Who and what has made you the person you are?

My mother’s Christian upbringing and my choice to become an active Christian and my father’s purpose to give us the best of education gave me a good foundation and friends I’ve kept for over 20 years.

We have grown together and seen each other grow: many of them are CEOs, head of corporations, leaders in banks, leading international organisations. They have all had an influence on me.

What career moments shaped your journey?

I read a lot of biographies that really touched me, for example Nelson Mandela’s Long Walk to Freedom. It was such a powerful book. I was luck to go to Stamford University where I was mentored by distinguished scholars in democracy and governance.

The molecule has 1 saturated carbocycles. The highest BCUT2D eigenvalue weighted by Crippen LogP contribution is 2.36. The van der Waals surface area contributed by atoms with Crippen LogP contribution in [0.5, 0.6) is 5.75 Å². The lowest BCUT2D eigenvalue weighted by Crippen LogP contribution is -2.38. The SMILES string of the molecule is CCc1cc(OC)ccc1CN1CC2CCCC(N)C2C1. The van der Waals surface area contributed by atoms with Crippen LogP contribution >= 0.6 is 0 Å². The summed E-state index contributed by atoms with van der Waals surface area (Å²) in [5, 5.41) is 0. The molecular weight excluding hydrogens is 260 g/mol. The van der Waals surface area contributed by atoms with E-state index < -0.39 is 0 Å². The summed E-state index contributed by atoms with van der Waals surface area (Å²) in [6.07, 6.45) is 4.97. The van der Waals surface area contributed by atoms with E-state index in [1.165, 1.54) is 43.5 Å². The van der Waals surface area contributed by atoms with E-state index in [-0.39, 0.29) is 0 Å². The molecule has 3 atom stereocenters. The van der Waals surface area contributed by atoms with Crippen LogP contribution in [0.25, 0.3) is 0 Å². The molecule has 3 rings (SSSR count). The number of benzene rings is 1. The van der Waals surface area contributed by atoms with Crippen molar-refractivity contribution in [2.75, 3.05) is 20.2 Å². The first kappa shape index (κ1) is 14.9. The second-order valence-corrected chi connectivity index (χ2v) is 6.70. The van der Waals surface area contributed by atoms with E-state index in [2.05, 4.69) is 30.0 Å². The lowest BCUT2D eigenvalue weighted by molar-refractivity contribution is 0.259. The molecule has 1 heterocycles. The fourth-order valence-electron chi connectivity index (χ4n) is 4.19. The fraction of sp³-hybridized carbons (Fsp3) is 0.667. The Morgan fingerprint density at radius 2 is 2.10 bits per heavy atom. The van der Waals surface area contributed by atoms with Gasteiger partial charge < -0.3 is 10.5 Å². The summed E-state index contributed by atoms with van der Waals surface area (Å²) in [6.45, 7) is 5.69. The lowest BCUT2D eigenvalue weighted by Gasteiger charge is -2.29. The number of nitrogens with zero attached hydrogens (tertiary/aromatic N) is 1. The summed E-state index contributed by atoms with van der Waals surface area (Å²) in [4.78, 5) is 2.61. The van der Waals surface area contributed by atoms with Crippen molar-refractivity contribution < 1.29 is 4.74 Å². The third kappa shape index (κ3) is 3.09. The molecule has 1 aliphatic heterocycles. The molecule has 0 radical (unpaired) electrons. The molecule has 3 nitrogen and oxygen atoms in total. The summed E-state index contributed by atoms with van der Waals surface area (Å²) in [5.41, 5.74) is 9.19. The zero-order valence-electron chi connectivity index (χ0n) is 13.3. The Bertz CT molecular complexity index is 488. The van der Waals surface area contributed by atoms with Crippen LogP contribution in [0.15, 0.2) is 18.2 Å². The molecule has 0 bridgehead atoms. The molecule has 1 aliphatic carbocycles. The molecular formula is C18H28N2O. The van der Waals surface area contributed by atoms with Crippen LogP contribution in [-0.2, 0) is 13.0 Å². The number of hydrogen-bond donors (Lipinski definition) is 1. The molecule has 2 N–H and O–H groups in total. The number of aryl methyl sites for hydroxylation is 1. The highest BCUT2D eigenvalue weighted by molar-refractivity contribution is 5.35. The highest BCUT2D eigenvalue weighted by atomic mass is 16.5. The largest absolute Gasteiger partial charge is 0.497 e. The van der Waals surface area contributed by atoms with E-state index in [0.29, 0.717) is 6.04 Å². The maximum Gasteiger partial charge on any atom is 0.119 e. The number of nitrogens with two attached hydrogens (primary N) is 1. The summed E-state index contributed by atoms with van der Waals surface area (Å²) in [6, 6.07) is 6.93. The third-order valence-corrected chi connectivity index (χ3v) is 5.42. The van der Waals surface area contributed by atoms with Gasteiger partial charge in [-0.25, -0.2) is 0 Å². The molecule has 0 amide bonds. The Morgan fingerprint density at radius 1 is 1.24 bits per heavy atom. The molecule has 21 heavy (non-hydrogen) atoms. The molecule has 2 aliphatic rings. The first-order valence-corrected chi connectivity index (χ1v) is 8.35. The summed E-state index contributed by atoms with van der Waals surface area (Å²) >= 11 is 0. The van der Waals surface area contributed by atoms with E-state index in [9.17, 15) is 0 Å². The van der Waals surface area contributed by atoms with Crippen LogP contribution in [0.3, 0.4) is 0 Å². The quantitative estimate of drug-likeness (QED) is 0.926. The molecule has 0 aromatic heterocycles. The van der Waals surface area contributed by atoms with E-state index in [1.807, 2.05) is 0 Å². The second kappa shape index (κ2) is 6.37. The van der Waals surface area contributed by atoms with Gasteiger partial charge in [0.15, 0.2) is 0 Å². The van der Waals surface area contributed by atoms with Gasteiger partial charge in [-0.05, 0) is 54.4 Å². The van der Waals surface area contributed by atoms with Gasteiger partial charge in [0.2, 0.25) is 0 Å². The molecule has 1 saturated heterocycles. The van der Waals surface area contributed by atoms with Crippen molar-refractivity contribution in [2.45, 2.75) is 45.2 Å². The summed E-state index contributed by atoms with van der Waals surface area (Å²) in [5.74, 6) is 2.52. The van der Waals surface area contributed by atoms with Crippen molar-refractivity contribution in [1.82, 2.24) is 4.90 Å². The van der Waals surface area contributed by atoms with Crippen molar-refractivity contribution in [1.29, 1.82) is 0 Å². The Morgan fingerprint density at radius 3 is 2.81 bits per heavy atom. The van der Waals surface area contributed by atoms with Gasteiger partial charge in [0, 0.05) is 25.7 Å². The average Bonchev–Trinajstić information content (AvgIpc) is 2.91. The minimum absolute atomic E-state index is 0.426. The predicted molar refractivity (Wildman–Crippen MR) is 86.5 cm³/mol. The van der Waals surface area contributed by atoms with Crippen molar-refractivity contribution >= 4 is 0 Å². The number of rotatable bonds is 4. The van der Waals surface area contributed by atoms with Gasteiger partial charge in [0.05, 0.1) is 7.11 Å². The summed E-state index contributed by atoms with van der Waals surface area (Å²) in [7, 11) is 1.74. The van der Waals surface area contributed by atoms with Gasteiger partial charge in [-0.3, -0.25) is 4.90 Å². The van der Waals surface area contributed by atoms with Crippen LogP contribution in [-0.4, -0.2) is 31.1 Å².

In 2013, I was lucky to be appointed the National Fellow for Democracy in the U.S.A whose objective is to push for democratic norms around the world. I particularly did a research on the role of civil society and it’s impact on democracy and changing societies.

I got to meet senators, leaders of great civil organisations, organisations in America that focus on Africa development programs. I learnt a lot from them and they also learnt from me.

I was a world fellow at Yale University in 2016 and I was chosen to be among the 16 leaders who were midterm leaders chosen to do a leadership program there.

In Uganda it’s me and Honourable Norbert Mao who have done that program. It’s a great program that teaches about the intersection of politics, public affairs and governance.

I also did Master’s degree at Harvard university in public policy and public administration which is designed to expose learners to so many disciplines. It shaped my appreciation of life, what it means to be a leader and ensure that your dreams are realised.

Have you used your professional achievements to impact others?

I have always been a very social animal. I and my friends have been involved in a social fraternity through which we continue to speak to our children and others to learn from us.